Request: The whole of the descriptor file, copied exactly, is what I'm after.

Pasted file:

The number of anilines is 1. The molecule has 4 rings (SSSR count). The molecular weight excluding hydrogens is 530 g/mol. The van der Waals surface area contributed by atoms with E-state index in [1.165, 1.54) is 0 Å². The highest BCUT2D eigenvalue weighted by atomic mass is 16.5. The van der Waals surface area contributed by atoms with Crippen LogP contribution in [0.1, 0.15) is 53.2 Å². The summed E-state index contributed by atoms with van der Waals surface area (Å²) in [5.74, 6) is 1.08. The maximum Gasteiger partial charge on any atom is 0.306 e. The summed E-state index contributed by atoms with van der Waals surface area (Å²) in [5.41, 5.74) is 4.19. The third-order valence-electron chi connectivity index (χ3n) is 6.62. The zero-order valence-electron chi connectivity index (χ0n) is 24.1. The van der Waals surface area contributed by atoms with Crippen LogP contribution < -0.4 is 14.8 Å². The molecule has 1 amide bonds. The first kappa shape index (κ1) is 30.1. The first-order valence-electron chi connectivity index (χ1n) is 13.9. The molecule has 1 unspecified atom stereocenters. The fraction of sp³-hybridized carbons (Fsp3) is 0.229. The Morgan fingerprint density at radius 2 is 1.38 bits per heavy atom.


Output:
The number of anilines is 1. The molecule has 4 rings (SSSR count). The molecular weight excluding hydrogens is 530 g/mol. The van der Waals surface area contributed by atoms with E-state index in [1.165, 1.54) is 0 Å². The highest BCUT2D eigenvalue weighted by atomic mass is 16.5. The van der Waals surface area contributed by atoms with Crippen LogP contribution in [0.1, 0.15) is 53.2 Å². The summed E-state index contributed by atoms with van der Waals surface area (Å²) in [5.74, 6) is 1.08. The maximum Gasteiger partial charge on any atom is 0.306 e. The summed E-state index contributed by atoms with van der Waals surface area (Å²) in [5.41, 5.74) is 4.19. The third-order valence-electron chi connectivity index (χ3n) is 6.62. The zero-order valence-electron chi connectivity index (χ0n) is 24.1. The van der Waals surface area contributed by atoms with Crippen LogP contribution < -0.4 is 14.8 Å². The molecule has 1 amide bonds. The first kappa shape index (κ1) is 30.1. The first-order valence-electron chi connectivity index (χ1n) is 13.9. The molecule has 1 unspecified atom stereocenters. The fraction of sp³-hybridized carbons (Fsp3) is 0.229. The Morgan fingerprint density at radius 2 is 1.38 bits per heavy atom.